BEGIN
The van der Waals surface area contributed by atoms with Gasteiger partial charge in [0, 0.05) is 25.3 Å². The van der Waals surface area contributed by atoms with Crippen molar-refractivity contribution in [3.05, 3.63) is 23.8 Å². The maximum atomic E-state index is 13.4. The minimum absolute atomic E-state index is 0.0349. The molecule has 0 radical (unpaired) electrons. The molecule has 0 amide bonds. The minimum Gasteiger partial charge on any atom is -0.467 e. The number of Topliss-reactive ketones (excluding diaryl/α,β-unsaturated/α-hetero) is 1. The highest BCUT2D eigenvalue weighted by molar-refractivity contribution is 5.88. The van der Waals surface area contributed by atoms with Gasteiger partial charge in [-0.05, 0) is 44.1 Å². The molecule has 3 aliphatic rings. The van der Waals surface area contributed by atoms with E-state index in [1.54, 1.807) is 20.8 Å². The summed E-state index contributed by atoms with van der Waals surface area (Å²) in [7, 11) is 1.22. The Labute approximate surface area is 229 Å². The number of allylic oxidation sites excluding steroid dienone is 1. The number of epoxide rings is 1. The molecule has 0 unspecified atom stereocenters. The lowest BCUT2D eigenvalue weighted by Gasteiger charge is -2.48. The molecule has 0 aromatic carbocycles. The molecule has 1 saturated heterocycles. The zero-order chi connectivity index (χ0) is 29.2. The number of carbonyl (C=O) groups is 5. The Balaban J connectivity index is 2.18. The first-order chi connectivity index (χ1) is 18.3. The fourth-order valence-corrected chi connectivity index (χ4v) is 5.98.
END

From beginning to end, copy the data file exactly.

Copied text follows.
The van der Waals surface area contributed by atoms with Gasteiger partial charge in [0, 0.05) is 25.3 Å². The van der Waals surface area contributed by atoms with Crippen molar-refractivity contribution in [3.05, 3.63) is 23.8 Å². The maximum atomic E-state index is 13.4. The minimum absolute atomic E-state index is 0.0349. The molecule has 0 radical (unpaired) electrons. The molecule has 0 amide bonds. The minimum Gasteiger partial charge on any atom is -0.467 e. The number of Topliss-reactive ketones (excluding diaryl/α,β-unsaturated/α-hetero) is 1. The highest BCUT2D eigenvalue weighted by molar-refractivity contribution is 5.88. The van der Waals surface area contributed by atoms with Gasteiger partial charge in [-0.05, 0) is 44.1 Å². The molecule has 3 aliphatic rings. The van der Waals surface area contributed by atoms with E-state index in [1.54, 1.807) is 20.8 Å². The summed E-state index contributed by atoms with van der Waals surface area (Å²) in [7, 11) is 1.22. The Labute approximate surface area is 229 Å². The number of allylic oxidation sites excluding steroid dienone is 1. The number of epoxide rings is 1. The molecule has 0 unspecified atom stereocenters. The lowest BCUT2D eigenvalue weighted by Gasteiger charge is -2.48. The molecule has 0 aromatic carbocycles. The molecule has 1 saturated heterocycles. The zero-order chi connectivity index (χ0) is 29.2. The number of carbonyl (C=O) groups is 5. The Balaban J connectivity index is 2.18. The first-order chi connectivity index (χ1) is 18.3. The fourth-order valence-corrected chi connectivity index (χ4v) is 5.98.